ST. LOUIS – Hurricane Ida, or what will be left of it, is still about two days away from nearing the Bistate region. This means there is still some uncertainty in the track Ida will take but most direct impacts look to stay southeast of the St. Louis region.
For St. Louis, a cold front will try to drop south through the region early in the week as Ida moves north up along the Mississippi Valley before making a turn to the northeast. This cold front will bring an unsettled pattern to the area for the first half of the week.
Due to Ida moving northward, the front will stall on Tuesday keeping us unsettled with scattered storm chances. Once Ida passes southeast of the area on Tuesday, the cold front will clear the area bringing cooler and drier air back for the second half of the week.
Hurricane Ida has strengthened to a category 4 hurricane with winds sustained at 150 mph and gusting to 185 mph and is moving northwest toward the southeastern Louisiana coast. Winds will be increasing over the next few hours with the core of the storm making landfall later today.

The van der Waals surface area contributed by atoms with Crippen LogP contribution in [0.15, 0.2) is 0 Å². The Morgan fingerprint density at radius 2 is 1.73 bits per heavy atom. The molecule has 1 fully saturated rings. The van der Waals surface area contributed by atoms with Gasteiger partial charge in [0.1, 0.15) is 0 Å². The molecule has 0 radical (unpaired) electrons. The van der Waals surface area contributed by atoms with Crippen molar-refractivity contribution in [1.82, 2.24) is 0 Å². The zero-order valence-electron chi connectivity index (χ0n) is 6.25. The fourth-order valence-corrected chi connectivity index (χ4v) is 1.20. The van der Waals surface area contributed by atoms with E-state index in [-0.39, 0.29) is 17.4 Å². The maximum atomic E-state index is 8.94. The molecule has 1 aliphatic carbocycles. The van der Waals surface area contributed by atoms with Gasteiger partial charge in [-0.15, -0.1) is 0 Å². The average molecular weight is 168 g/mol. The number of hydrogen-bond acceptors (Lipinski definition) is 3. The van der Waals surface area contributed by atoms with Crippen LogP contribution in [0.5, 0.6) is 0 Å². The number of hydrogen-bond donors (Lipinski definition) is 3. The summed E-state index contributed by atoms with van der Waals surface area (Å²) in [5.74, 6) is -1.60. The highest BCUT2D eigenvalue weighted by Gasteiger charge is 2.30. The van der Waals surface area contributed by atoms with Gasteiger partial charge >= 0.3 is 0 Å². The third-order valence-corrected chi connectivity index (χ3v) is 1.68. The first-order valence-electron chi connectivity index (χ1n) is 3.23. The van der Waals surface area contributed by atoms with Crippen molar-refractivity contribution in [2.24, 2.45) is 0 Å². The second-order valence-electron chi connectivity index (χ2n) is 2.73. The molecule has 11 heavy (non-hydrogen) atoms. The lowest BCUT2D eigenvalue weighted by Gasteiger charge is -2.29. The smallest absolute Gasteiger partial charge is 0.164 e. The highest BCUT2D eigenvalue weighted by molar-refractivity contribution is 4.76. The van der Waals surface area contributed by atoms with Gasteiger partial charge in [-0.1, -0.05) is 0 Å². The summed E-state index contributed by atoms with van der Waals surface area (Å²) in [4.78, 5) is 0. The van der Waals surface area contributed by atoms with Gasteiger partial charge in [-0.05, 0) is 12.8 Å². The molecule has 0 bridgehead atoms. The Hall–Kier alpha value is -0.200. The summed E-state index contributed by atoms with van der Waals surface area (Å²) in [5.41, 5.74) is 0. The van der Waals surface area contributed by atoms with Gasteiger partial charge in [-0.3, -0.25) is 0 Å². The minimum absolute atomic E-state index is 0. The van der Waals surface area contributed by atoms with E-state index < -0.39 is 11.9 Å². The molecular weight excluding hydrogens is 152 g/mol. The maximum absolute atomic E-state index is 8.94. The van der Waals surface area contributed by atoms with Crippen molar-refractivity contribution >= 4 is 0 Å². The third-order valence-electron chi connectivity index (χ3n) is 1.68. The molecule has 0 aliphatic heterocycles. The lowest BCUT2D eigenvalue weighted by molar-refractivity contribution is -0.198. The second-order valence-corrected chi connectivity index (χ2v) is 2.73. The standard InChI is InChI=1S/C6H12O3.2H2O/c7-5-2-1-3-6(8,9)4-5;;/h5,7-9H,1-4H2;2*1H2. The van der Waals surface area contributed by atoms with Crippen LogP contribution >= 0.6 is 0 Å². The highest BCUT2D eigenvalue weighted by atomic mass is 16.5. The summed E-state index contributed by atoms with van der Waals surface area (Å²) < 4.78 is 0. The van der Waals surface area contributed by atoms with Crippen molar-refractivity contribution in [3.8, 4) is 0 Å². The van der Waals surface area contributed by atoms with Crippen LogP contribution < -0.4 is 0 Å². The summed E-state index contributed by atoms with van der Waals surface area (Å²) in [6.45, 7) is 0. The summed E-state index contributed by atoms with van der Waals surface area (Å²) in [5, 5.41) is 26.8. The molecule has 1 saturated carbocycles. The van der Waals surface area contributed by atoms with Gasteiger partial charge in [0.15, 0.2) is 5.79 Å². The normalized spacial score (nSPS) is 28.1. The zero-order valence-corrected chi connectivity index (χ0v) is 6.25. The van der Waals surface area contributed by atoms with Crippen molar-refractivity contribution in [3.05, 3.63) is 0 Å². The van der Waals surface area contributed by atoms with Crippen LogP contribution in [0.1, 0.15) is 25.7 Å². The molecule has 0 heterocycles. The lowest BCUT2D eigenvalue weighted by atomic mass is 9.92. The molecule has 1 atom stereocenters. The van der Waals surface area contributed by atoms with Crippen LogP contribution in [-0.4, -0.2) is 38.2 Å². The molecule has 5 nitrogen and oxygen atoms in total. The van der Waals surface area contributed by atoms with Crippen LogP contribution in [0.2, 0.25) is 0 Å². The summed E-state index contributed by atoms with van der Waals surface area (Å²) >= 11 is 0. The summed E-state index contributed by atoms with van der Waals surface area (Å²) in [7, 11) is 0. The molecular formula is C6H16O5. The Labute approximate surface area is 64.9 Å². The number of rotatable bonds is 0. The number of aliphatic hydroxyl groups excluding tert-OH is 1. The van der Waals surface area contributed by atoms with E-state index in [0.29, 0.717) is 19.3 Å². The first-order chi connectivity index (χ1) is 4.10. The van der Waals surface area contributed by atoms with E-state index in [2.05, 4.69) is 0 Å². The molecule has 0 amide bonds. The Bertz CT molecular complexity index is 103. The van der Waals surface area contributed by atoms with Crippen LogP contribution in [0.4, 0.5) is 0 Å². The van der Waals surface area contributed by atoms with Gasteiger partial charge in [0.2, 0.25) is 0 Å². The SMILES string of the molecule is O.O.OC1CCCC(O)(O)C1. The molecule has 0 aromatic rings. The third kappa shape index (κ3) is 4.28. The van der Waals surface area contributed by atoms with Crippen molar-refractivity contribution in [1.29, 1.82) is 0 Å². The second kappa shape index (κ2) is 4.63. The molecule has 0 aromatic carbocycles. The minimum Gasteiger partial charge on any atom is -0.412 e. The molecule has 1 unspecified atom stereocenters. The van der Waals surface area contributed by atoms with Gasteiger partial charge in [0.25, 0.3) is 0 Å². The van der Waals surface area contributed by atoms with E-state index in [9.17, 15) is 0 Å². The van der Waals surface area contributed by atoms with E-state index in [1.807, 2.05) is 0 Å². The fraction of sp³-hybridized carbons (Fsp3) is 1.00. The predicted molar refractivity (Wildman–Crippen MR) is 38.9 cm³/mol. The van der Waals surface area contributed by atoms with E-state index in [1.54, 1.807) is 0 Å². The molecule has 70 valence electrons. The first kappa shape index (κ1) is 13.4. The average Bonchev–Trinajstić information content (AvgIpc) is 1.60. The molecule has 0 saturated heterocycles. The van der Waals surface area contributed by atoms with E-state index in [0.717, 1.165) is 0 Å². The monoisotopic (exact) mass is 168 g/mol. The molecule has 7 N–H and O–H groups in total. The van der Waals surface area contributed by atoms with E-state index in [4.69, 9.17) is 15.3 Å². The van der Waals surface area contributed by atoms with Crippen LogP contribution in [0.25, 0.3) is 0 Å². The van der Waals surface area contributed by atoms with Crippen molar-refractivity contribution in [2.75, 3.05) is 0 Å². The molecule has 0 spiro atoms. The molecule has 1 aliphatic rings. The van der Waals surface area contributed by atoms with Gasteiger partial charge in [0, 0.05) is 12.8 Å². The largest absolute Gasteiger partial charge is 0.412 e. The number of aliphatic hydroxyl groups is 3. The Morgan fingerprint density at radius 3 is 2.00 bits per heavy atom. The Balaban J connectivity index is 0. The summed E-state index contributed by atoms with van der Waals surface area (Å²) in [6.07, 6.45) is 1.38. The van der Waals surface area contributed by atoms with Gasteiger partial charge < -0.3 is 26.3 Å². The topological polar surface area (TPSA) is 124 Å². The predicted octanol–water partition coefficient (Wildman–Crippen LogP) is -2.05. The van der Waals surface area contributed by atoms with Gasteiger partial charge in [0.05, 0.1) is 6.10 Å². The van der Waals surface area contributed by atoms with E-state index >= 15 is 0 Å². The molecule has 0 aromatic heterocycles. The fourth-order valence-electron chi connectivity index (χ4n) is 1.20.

As Ida makes landfall as a major hurricane there will be the danger of life-threatening storm surge inundation of 9 feet or above along the Louisiana and Mississippi coastlines as well as catastrophic wind damage where the core of the storm moves onshore.
Hurricane Warnings are in effect along much of the Louisiana coast, including metropolitan New Orleans.
Once making landfall, Ida will gradually weaken and make a turn to the right, heading northward up the Mississippi Valley region and eventually northeastward into the Tennessee Valley region.
Early in the week, a cold front will be dropping south across the Fox 2 area and will interact with Ida as it moves up through the lower Mississippi Valley. The combination of the cold front and Ida will bring an unsettled pattern to much of the southeast portion of the U.S. with rain and storm chances through the first half of the week.
The center of what will be left of Ida looks to stay just southeast of the Bistate region. Southeast Missouri and southern Illinois could see greater rain chances as they will be closer to the remnants of the tropical system.